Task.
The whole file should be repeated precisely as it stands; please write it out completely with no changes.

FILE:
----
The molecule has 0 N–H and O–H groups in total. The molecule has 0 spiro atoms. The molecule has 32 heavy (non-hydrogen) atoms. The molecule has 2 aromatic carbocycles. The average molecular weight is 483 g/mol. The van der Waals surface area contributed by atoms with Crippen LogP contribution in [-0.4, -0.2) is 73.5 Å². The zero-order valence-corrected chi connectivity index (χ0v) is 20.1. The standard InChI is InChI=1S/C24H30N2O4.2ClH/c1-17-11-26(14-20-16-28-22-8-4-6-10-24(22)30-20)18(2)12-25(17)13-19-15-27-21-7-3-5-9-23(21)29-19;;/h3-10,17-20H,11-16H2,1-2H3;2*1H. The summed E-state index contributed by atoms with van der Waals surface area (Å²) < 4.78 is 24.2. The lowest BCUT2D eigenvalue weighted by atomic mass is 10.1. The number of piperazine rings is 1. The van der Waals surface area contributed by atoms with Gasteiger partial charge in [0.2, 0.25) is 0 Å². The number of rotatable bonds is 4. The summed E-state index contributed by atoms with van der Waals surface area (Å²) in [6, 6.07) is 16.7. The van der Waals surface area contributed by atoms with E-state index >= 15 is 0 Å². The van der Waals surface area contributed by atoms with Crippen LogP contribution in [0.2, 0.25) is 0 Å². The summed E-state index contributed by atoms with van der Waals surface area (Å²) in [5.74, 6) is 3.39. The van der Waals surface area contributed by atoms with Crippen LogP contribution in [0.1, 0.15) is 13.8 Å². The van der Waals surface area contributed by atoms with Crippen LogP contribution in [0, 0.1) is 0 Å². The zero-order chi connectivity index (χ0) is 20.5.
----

The molecule has 0 N–H and O–H groups in total. The molecule has 0 spiro atoms. The molecule has 32 heavy (non-hydrogen) atoms. The molecule has 2 aromatic carbocycles. The average molecular weight is 483 g/mol. The van der Waals surface area contributed by atoms with Crippen LogP contribution in [-0.4, -0.2) is 73.5 Å². The zero-order valence-corrected chi connectivity index (χ0v) is 20.1. The standard InChI is InChI=1S/C24H30N2O4.2ClH/c1-17-11-26(14-20-16-28-22-8-4-6-10-24(22)30-20)18(2)12-25(17)13-19-15-27-21-7-3-5-9-23(21)29-19;;/h3-10,17-20H,11-16H2,1-2H3;2*1H. The summed E-state index contributed by atoms with van der Waals surface area (Å²) < 4.78 is 24.2. The lowest BCUT2D eigenvalue weighted by atomic mass is 10.1. The number of piperazine rings is 1. The van der Waals surface area contributed by atoms with Gasteiger partial charge in [0.2, 0.25) is 0 Å². The number of rotatable bonds is 4. The summed E-state index contributed by atoms with van der Waals surface area (Å²) in [6, 6.07) is 16.7. The van der Waals surface area contributed by atoms with E-state index >= 15 is 0 Å². The van der Waals surface area contributed by atoms with Crippen LogP contribution in [0.2, 0.25) is 0 Å². The summed E-state index contributed by atoms with van der Waals surface area (Å²) in [5.74, 6) is 3.39. The van der Waals surface area contributed by atoms with Crippen LogP contribution in [0.1, 0.15) is 13.8 Å². The van der Waals surface area contributed by atoms with Crippen LogP contribution in [0, 0.1) is 0 Å². The zero-order chi connectivity index (χ0) is 20.5.